Activist with OI: Giorgia Meneghesso
Who are you and what is your relationship to OI?
My name is Giorgia Meneghesso, I have type IV OI, with a little bit of overlapping genes with Ehlers Danlos. I am the regional representative of the Italian OI-association (As.it.OI) in Lombardia, and the third OIFE delegate for the Italian OI-organization As.it.OI.
What do you do as an activist?
As an activist I try to make people aware of ableism and all the discriminations it carries with it through my Instagram page. I created this page years ago, to share contents as I am a singer. I’m also a singing teacher making singing exercises suitable for all body types, and I’m also concerned about accessibility of concerts venues. During the first lockdown in Italy, I decided to start conveying information about ableism and being an activist.
I started being contacted by associations and other influencers. Last summer, I had the chance to participate in a festival in Italy called “Festival of the beautiful things” done by the Collective “Aware – resilient beauty”. I did different Instagram directs, on accessible tourism, the importance of language and of using the right terms regarding disability, on being an ally etc. Now I am proposing myself as disability consultant for schools, companies, associations etc. Soon my website will be online, and I will start a collaboration with my municipality.
Which topics are you engaged in?
Ableism is the root cause of all the other topics, so in the last months I’ve spoken about all of them. Recently I had the chance to do an interesting Instagram direct with a Vanity Fair Italy online journalist about sex and disability, maternity, and the double discrimination to which women with disabilities are subjected. We will continue this soon. After that, I have been contacted by other influencers involved in the fight for the recognition of invisible disabilities and we did an Instagram direct about this theme and about diseases like vulvodynia, or pudendal neuralgia. I am writing an article for a group of feminist disabled women, so in the future, my Instagram page might be focusing more on feminist topics and sexuality.
How or why did you get involved as an activist?
I grew up in a very discriminating context. I’ve always felt a sense of discomfort, and I’ve always thought the problem was me. I was taught by my family that I had a different body to be ashamed of, that I will not be able to go to the university, have a decent job, live on my own etc… Over the years I’ve understood that the problem was me facing a society that wasn’t offering me all the instruments I needed to live my life completely and to have the freedom to decide for myself. But I didn’t understand that this feeling was due to something that wasn’t depending on me. During the first pandemic lockdown in Italy, I had the time and the chance to study Disability Studies, which is a recent study discipline that analyzes disability as a social, political, historical and cultural phenomenon. I started to follow different activists in Italy and all over the world. I thus became aware that the monster I had been fighting against during my whole life, has a name: Ableism. I studied a lot, and during the last year, I decided it was time for me to express my voice.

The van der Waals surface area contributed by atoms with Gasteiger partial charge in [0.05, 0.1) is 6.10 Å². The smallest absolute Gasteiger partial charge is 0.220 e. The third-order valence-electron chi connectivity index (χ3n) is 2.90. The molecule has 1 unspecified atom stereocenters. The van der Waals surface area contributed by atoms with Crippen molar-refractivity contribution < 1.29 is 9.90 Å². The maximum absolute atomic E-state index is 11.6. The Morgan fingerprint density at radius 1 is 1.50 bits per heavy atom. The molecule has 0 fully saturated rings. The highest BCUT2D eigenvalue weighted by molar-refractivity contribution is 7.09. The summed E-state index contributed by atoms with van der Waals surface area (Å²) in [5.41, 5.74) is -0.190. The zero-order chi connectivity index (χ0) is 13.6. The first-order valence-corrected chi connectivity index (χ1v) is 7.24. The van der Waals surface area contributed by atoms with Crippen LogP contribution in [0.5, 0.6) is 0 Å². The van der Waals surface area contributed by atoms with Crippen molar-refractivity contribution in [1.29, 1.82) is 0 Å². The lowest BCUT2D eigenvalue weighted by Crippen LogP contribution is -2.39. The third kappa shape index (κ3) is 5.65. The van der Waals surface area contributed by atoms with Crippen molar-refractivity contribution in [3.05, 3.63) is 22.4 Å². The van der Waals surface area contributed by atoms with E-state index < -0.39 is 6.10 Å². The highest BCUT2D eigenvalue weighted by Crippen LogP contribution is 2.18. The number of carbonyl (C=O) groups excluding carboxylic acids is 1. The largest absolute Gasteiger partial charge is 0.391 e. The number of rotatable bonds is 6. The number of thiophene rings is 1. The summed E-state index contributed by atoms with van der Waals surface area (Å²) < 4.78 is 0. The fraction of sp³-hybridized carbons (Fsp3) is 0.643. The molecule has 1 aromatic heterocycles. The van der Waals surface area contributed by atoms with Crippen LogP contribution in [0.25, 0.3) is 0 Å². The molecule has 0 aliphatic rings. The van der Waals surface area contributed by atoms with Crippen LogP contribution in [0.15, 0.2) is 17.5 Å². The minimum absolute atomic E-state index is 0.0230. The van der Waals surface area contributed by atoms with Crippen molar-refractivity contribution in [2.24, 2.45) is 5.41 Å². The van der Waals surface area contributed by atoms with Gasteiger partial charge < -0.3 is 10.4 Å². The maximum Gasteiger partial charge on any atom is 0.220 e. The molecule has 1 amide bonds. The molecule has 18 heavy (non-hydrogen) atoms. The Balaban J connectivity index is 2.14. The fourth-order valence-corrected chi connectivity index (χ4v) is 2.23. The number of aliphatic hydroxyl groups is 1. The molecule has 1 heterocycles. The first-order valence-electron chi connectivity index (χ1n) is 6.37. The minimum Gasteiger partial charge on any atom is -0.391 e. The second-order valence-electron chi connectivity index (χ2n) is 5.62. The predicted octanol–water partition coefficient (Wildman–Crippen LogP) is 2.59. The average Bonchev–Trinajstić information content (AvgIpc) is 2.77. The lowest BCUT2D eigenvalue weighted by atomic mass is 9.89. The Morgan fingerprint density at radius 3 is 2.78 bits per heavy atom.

What are you fighting for?
I think that we will never be completely overcome ableism, at least in my lifetime. But many things are changing thanks to all the activists fighting all over the world. Change is also thanks to the opportunities of social media, that helps spreading information from activists. I believe that awareness, knowledge and sharing are the keys to the solution, and I am fighting to spread them.
If you woke up tomorrow and the world had changed for the better – how would it look like?
I think we are living in a very complex world, with so many facets, and that thanks to the social media we are becoming more aware of them. Our society is changing but we are still going through a period of transition. This will perhaps lead to a better world and a more evolved humanity with no need to ask for accessibility information, with easier access to health care, education, job careers, and in which also bodies like mine will be considered sexy.
What can we as OI-organizations contribute with to make the situation improve?
It will be useful to talk more about ableism. I realized that many disabled people do not know about its existence and do not recognize the subtle discriminations to which they are subjected. Many are accepting them passively, but at the same time, feeling that something is wrong. I am receiving messages in which people thank me for giving a name to their feelings. I therefore know that this is the right way to follow.
And what can we do as individuals?
We all have so many things to deal with in everyday life and we cannot fight against everything. Sometimes it seems as if we are fighting against windmills. I think the best way is to try to explain as much as possible to non-disabled people, to educate them, to be aware of the discriminations that are still existing and to explain to them how they can become an ally. This includes the easiest things as avoid parking in places reserved to the disabled and avoid using mental illness as jokes. It also includes understanding the difference between looking at a disabled person and considering him/her for what she/he is in reality, without pietism or heroism. And last but not least, to recognize and fight with us against violence and denied rights.
This interview was originally published in OIFE Magazine 1-2022.
Interested in reading about other activists with OI? Take a look at the blogpost Jeanette Chedda: Fighting for Diversity!